Book of note: Author Kate Carlisle's well-read and well-loved personal copy of Pat Conroy's The Prince of Tides.


This "Writers on Reading" essay was originally published in "At the Scene" eNews August 2012 as a first-look exclusive to our enewsletter subscribers. For more special content available first to our enewsletter subscribers, sign up here.

Broken Harbor
Cheryl Solimini

In need of a breezy beach read? “Look elsewhere, old son,” as Mick “Scorcher” Kennedy of Dublin’s Murder Squad might say. You won’t be finding safe mooring in Broken Harbor. Tana French’s latest is a bracing gulp of sea air—a contemporary police procedural/ psychological thriller that builds with all the humor and pathos, sidetracks and straightaways of classic, spellbinding Irish storytelling.

The coastal village, rechristened Brianstown to lure Dubliners into a 45-minute commute, can’t shake off its origins as Broken (a linguistic corruption of breacadh, meaning “daybreak”) Harbor. The gusts off the Irish Sea rattle rather than refresh the “New Revelation in Premier Living” that is Ocean View estates, a nearly abandoned development of jerry-built but luxury-look homes bought into by a few Yuppies who now can’t afford to leave. Underlying the dissonance is the keening of the once-roaring Celtic Tiger—Ireland’s economic explosion that ignited in 1995 after generations of poverty and fizzled by 2008. Those who grew up during the plenty have reached their twenties, ill-equipped to navigate the churned-up waters.

To cocksure middle-aged cop Kennedy, the Spain family seems to be the downturn’s most wretched casualties. Patrick, unemployed for the past year, and his two children, six-year-old Emma and three-year-old Jack, are dead. His brutally wounded wife, Jenny, lies unconscious in the hospital. Staking his claim on the highest solve rate in the Squad, Kennedy welcomes the high-profile gig, which he sees as a slam-dunk: “This case should have gone like clockwork. It should have ended up in the textbooks as a shining example of how to get everything right.” He, better than anyone, should’ve known not to put his faith in should haves. The Spains, too, tried to get everything right, and look how that turned out.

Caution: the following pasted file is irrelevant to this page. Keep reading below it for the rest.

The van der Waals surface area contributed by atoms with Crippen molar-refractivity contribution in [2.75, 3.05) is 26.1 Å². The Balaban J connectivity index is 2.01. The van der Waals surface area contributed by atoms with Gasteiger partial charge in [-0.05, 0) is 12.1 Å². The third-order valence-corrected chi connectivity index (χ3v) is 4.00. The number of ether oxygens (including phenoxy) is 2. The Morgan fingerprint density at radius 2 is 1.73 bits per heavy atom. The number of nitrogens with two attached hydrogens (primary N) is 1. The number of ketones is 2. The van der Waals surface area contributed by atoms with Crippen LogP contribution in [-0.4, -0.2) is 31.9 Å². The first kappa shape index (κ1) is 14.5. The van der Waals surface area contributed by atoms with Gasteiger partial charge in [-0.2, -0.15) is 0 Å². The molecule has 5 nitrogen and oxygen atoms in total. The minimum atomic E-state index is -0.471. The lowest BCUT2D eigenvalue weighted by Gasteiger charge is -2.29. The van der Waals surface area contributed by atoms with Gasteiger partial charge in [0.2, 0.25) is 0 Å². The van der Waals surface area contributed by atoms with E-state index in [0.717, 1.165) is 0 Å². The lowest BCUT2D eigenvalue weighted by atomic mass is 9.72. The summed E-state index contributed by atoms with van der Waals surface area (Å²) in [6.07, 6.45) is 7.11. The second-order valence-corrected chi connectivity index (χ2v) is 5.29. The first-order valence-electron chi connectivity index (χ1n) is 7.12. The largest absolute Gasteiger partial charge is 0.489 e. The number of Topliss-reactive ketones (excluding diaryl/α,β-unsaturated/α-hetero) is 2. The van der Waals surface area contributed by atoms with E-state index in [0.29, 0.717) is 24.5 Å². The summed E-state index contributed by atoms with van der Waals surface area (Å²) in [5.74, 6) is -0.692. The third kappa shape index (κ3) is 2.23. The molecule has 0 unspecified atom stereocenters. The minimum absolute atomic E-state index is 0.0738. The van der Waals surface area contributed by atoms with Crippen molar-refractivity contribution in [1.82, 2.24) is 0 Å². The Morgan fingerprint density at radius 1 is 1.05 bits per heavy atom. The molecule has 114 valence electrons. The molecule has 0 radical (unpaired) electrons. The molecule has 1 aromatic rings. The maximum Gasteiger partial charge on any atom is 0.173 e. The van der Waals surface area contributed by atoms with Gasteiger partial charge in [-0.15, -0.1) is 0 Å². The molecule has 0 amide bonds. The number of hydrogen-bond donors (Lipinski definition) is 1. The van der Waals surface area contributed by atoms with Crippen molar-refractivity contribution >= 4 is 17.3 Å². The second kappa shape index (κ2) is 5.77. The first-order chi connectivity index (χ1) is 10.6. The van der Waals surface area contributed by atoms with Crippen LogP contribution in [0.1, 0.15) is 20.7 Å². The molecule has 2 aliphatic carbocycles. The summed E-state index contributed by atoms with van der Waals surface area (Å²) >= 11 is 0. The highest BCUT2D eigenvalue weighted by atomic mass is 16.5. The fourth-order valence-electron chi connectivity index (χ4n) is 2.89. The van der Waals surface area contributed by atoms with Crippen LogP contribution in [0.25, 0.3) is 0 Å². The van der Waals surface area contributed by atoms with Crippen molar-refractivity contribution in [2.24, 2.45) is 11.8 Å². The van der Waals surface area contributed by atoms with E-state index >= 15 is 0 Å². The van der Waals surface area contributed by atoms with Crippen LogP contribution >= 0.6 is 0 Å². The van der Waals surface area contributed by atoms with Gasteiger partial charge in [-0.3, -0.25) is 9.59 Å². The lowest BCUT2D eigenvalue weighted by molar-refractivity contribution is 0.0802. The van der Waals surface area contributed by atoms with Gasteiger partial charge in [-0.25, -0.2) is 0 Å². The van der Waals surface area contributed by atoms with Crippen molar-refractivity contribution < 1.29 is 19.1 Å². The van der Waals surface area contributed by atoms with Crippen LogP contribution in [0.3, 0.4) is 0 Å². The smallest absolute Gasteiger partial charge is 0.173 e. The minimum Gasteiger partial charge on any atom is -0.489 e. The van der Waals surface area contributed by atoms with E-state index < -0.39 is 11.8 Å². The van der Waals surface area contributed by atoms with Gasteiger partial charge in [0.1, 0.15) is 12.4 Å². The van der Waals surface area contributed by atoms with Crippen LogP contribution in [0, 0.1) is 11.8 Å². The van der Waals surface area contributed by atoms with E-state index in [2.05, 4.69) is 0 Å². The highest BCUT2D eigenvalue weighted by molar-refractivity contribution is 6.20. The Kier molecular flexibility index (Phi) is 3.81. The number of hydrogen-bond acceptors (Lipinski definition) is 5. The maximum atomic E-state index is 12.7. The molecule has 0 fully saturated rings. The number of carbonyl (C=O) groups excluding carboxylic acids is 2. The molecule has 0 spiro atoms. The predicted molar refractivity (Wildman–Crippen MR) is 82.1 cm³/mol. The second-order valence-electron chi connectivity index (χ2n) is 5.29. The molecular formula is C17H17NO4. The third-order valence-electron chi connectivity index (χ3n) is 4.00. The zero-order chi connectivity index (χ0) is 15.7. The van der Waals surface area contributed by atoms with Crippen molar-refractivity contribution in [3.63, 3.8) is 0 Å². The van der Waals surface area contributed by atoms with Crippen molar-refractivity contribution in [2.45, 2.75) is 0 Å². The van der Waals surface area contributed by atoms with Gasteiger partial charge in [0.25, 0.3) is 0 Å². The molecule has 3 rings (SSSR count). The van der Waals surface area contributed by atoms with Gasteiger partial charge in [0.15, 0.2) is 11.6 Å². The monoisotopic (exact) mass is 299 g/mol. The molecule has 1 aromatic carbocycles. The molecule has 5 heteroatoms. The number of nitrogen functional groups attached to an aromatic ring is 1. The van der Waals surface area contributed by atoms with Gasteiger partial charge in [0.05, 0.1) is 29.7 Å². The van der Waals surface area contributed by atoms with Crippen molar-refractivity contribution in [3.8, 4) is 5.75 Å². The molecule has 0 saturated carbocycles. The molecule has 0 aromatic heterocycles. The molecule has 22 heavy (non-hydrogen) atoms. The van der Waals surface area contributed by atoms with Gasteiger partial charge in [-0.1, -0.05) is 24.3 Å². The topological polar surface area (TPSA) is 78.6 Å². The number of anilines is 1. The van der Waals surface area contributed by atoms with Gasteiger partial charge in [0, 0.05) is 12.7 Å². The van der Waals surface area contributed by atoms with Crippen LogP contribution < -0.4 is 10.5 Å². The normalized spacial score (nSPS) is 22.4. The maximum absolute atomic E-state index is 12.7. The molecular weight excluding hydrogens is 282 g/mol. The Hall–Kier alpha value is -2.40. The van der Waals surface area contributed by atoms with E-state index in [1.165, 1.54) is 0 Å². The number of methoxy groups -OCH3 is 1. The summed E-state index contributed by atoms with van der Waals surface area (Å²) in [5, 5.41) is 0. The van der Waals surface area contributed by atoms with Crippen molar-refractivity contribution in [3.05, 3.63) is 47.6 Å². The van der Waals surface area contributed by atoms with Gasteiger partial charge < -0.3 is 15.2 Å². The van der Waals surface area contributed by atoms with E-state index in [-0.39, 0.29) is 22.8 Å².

As he schools his rookie partner, Richie Curran, in by-the-book detective work, Kennedy holds back some pages from his own past in Broken Harbor, which Richie has dubbed “the village of the damned.” Tana French layers the tension not with the walking dead but with spine-tingling signs of disturbance amongst domesticity: weeds poking through the untrodden walkways, random holes smashed into the walls of the Spains’ otherwise immaculate home, baby monitors aimed at an open attic door, a souvenir pen gone missing, a child’s crayon drawing spattered with blood. Suspicion falls on the desperate Patrick. Then, when the team discover that a squatter has set up housekeeping in an empty apartment with a binocular view into the Spains’ lives, it seems that all the partners have to do is wait for Our Man to reappear.